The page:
Kerry Took Cash From
Chinese Military Intelligence

By Carl Limbacher
Inside Cover

Democrats are counting on Sen. John Kerry's military credentials to convince voters that he can be trusted with America's national security.
But documents that surfaced over the weekend raise serious questions about whether Kerry was duped in the 1990s into helping the Chinese military perfect its ability to strike the U.S. with nuclear weapons.
In 1996 Kerry met with Liu Chaoying, the daughter of a powerful Chinese military official who also doubled as vice president of a subsidiary of the state-owned China Aerospace Corp.
Before the meeting, held in Kerry's Senate office, Liu's sponsor, Johnny Chung, made clear she was interested in getting her company listed on the U.S. Stock Exchange.
The Democratic presidential front-runner was only too happy to oblige and ordered his aides to contact the Securities and Exchange Commission.
"The next day," reports Newsweek, "Liu and Chung were ushered into a private briefing with a senior SEC official."
Within weeks, Chung returned the favor, staging a Kerry fund raiser at a Beverly Hills hotel that raked in $10,000 for the senator's re-election campaign.
Bank records would later show that Kerry's Chinese campaign cash came from $300,000 in overseas wire transfers sent to Chung on orders from the chief of Chinese military intelligence, Newsweek reports.
The money was routed through a Hong Kong bank account controlled by Liu, whose company later benefited from waivers granted by the Clinton administration to the U.S. aerospace giant Loral Corp.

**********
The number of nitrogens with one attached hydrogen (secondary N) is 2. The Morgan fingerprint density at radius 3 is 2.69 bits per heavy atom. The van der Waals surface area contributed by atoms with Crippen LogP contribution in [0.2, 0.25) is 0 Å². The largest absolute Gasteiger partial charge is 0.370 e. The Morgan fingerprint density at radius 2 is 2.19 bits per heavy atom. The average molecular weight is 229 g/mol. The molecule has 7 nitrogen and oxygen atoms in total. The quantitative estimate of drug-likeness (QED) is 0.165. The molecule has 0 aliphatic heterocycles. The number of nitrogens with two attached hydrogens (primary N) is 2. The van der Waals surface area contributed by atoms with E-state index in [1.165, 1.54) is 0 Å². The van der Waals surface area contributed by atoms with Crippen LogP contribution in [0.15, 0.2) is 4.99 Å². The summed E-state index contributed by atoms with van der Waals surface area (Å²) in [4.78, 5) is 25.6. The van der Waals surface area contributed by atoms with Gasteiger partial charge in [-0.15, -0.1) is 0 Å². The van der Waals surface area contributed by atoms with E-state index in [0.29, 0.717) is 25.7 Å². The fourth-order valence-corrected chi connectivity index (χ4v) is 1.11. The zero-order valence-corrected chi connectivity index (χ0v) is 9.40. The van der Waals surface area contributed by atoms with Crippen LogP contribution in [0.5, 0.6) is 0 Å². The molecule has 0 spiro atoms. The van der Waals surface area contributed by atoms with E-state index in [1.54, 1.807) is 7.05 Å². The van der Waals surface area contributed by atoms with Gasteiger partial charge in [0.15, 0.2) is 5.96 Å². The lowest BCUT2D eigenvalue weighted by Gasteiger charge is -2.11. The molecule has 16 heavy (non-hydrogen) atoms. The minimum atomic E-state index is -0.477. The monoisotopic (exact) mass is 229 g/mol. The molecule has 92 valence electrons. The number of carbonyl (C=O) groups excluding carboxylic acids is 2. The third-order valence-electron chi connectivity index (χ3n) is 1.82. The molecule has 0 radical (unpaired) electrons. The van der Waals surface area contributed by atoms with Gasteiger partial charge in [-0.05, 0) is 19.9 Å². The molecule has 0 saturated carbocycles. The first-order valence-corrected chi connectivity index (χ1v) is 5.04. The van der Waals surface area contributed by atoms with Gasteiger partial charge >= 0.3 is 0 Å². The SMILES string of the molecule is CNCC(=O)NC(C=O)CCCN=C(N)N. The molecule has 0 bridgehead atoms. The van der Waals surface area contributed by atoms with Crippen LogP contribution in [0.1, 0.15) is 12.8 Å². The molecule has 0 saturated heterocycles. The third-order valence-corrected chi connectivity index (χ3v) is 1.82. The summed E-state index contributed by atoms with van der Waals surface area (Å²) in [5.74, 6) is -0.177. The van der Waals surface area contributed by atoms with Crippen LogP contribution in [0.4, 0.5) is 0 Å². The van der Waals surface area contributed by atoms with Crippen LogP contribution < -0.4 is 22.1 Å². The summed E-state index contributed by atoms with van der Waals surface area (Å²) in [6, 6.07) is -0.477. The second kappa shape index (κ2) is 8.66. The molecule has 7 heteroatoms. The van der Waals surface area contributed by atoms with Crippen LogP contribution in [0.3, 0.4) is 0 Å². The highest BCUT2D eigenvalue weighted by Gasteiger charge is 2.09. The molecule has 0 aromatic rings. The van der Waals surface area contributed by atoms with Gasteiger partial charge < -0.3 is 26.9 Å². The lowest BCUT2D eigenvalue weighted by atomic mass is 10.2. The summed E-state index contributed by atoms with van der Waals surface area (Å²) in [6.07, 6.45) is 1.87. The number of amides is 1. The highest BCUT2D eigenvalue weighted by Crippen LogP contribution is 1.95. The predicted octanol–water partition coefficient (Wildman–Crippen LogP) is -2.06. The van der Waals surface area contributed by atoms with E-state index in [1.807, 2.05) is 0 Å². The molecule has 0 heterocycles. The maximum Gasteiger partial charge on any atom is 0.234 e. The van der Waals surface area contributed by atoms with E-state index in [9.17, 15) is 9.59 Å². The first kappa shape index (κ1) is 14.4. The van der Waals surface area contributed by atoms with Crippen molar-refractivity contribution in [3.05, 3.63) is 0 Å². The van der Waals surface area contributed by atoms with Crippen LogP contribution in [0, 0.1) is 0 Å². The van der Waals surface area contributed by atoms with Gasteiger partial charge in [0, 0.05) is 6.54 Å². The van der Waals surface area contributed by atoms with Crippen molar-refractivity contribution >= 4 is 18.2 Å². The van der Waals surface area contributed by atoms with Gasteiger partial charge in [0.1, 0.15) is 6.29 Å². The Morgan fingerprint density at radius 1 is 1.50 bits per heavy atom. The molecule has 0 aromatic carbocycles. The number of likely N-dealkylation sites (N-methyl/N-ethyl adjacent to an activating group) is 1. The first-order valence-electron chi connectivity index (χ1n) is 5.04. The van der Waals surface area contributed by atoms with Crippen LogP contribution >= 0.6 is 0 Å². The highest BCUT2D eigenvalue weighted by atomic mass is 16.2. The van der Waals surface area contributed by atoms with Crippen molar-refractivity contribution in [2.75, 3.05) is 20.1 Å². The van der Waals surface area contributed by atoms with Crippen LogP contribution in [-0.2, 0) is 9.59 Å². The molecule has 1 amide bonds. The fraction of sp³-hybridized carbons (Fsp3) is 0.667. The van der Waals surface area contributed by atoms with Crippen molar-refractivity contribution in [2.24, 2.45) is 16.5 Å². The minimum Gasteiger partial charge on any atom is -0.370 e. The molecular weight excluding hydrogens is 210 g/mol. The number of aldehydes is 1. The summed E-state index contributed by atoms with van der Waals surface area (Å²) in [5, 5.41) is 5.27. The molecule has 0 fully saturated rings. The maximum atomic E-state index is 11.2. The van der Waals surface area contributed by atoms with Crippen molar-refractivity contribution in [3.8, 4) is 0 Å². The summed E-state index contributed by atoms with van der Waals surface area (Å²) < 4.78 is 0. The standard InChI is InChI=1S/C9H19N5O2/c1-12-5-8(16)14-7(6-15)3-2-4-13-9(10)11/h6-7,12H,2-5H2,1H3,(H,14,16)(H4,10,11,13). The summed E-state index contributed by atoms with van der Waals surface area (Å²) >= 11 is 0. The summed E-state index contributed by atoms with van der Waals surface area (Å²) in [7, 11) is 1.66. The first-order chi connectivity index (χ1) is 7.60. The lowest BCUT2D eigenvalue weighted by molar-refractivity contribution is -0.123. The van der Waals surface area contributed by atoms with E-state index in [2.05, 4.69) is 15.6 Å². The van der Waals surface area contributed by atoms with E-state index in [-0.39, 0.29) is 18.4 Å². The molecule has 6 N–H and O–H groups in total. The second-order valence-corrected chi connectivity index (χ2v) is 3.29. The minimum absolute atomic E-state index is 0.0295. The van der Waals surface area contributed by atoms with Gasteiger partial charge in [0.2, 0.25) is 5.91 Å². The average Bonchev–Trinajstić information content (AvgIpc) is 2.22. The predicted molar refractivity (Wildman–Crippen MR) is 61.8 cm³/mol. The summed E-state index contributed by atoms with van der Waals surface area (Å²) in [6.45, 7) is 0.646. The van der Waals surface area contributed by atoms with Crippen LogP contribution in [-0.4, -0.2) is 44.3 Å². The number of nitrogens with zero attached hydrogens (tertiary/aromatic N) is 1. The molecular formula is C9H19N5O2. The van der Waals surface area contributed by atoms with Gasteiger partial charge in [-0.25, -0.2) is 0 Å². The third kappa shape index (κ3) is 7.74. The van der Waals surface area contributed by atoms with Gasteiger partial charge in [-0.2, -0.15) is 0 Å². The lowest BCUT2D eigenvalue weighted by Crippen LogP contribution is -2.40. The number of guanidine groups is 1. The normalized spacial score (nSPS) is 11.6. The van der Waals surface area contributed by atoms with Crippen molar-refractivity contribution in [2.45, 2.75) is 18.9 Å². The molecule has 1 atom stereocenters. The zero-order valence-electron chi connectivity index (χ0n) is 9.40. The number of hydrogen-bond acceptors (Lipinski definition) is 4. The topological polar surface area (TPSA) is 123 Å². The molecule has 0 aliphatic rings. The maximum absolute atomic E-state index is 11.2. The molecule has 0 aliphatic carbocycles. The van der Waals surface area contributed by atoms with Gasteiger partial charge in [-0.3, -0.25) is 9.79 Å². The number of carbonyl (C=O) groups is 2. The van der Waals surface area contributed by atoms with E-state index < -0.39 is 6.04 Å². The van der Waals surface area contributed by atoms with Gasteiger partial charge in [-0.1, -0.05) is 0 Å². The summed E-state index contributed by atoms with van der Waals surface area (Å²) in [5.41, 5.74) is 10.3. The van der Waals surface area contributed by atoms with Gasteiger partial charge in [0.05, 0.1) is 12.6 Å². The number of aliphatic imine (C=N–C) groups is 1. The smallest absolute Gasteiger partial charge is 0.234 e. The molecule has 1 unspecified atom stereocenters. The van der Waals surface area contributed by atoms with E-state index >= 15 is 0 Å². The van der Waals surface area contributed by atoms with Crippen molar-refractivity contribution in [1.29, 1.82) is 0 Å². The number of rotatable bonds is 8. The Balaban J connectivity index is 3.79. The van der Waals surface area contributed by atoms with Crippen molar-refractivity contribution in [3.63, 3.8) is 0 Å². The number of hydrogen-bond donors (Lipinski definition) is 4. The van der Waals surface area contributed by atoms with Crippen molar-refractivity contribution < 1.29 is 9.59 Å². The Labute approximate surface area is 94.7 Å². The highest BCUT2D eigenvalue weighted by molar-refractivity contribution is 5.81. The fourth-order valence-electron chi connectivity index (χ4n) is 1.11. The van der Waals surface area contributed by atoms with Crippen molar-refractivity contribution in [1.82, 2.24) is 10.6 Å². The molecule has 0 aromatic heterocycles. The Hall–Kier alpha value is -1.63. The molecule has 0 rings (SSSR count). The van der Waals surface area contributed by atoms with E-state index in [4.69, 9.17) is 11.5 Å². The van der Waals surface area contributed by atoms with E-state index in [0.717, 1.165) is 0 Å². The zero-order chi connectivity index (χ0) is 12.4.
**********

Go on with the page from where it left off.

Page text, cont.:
As Liu and Chung were lining the pockets of the Democratic Party's political elite, Loral handed over top-secret missile guidance technology to Liu's firm.
Liu's China Aerospace used the information to perfect Beijing's fleet of intercontinental ballistic missiles, which before the 1990s could not strike the U.S.
By the end of the decade, however, China's ICBMs could reach the entire continental United States with pinpoint accuracy, thanks in part to the senator who says now he can be trusted with America's national security.
Chung later testified that before Liu wired him the cash to contribute to prominent Democrats, the chief of Chinese intelligence personally told him: "We like your president. We want to see him re-elected."
Apparently, Beijing felt the same way about Sen. John Kerry.
Editor's note:
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